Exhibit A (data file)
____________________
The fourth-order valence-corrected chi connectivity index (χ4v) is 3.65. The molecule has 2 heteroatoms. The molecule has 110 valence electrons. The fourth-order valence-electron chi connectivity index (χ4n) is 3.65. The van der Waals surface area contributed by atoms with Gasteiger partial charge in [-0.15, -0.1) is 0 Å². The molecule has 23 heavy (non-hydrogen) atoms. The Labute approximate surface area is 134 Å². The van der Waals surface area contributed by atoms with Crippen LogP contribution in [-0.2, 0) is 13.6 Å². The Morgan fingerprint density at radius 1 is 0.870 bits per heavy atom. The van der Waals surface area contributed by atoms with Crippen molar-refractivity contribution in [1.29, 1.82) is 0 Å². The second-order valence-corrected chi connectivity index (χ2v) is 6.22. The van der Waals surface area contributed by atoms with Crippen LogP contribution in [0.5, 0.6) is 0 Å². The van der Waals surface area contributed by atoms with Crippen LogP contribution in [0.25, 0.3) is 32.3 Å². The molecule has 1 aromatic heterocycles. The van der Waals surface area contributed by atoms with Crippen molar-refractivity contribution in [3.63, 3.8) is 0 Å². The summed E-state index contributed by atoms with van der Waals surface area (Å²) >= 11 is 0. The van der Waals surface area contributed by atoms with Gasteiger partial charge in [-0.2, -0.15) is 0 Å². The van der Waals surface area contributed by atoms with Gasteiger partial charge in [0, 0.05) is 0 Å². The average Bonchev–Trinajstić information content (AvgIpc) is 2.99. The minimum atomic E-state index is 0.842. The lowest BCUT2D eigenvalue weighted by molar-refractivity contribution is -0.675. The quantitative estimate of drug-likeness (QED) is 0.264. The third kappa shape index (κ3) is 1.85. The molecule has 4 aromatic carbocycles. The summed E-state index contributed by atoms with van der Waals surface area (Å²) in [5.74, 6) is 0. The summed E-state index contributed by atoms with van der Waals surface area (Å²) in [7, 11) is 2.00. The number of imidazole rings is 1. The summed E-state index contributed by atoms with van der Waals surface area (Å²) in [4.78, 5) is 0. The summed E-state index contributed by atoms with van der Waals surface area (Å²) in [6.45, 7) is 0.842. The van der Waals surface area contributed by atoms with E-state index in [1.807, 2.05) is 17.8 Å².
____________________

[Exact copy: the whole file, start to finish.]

The fourth-order valence-corrected chi connectivity index (χ4v) is 3.65. The molecule has 2 heteroatoms. The molecule has 110 valence electrons. The fourth-order valence-electron chi connectivity index (χ4n) is 3.65. The van der Waals surface area contributed by atoms with Gasteiger partial charge in [-0.15, -0.1) is 0 Å². The molecule has 23 heavy (non-hydrogen) atoms. The Labute approximate surface area is 134 Å². The van der Waals surface area contributed by atoms with Crippen LogP contribution in [-0.2, 0) is 13.6 Å². The Morgan fingerprint density at radius 1 is 0.870 bits per heavy atom. The van der Waals surface area contributed by atoms with Crippen molar-refractivity contribution in [1.29, 1.82) is 0 Å². The second-order valence-corrected chi connectivity index (χ2v) is 6.22. The van der Waals surface area contributed by atoms with Crippen LogP contribution in [0.5, 0.6) is 0 Å². The van der Waals surface area contributed by atoms with Crippen LogP contribution in [0.25, 0.3) is 32.3 Å². The molecule has 1 aromatic heterocycles. The van der Waals surface area contributed by atoms with Crippen molar-refractivity contribution in [3.63, 3.8) is 0 Å². The summed E-state index contributed by atoms with van der Waals surface area (Å²) >= 11 is 0. The van der Waals surface area contributed by atoms with Gasteiger partial charge in [-0.2, -0.15) is 0 Å². The van der Waals surface area contributed by atoms with Gasteiger partial charge in [0, 0.05) is 0 Å². The average Bonchev–Trinajstić information content (AvgIpc) is 2.99. The minimum atomic E-state index is 0.842. The lowest BCUT2D eigenvalue weighted by molar-refractivity contribution is -0.675. The quantitative estimate of drug-likeness (QED) is 0.264. The third kappa shape index (κ3) is 1.85. The molecule has 4 aromatic carbocycles. The summed E-state index contributed by atoms with van der Waals surface area (Å²) in [5.74, 6) is 0. The summed E-state index contributed by atoms with van der Waals surface area (Å²) in [7, 11) is 2.00. The number of imidazole rings is 1. The summed E-state index contributed by atoms with van der Waals surface area (Å²) in [4.78, 5) is 0. The summed E-state index contributed by atoms with van der Waals surface area (Å²) in [6.45, 7) is 0.842. The van der Waals surface area contributed by atoms with E-state index in [1.807, 2.05) is 17.8 Å².